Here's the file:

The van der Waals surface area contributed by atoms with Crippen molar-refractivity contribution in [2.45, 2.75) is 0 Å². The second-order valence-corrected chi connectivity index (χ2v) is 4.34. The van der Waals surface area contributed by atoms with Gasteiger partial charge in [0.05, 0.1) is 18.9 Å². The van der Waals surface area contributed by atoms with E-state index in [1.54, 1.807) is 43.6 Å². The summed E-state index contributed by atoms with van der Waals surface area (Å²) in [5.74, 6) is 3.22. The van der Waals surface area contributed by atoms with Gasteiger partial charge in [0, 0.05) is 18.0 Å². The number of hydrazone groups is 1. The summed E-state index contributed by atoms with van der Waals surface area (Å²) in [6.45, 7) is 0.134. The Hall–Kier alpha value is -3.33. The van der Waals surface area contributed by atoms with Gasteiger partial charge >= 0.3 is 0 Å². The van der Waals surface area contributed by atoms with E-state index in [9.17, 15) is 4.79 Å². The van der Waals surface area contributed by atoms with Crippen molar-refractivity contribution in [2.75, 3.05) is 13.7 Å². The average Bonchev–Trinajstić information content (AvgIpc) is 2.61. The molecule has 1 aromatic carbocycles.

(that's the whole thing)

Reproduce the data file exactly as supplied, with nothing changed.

The van der Waals surface area contributed by atoms with Crippen molar-refractivity contribution in [2.45, 2.75) is 0 Å². The second-order valence-corrected chi connectivity index (χ2v) is 4.34. The van der Waals surface area contributed by atoms with Gasteiger partial charge in [0.05, 0.1) is 18.9 Å². The van der Waals surface area contributed by atoms with E-state index in [1.54, 1.807) is 43.6 Å². The summed E-state index contributed by atoms with van der Waals surface area (Å²) in [5.74, 6) is 3.22. The van der Waals surface area contributed by atoms with Gasteiger partial charge in [0, 0.05) is 18.0 Å². The number of hydrazone groups is 1. The summed E-state index contributed by atoms with van der Waals surface area (Å²) in [6.45, 7) is 0.134. The Hall–Kier alpha value is -3.33. The van der Waals surface area contributed by atoms with Gasteiger partial charge >= 0.3 is 0 Å². The van der Waals surface area contributed by atoms with E-state index in [9.17, 15) is 4.79 Å². The van der Waals surface area contributed by atoms with Crippen molar-refractivity contribution in [2.75, 3.05) is 13.7 Å². The average Bonchev–Trinajstić information content (AvgIpc) is 2.61. The molecule has 1 aromatic carbocycles.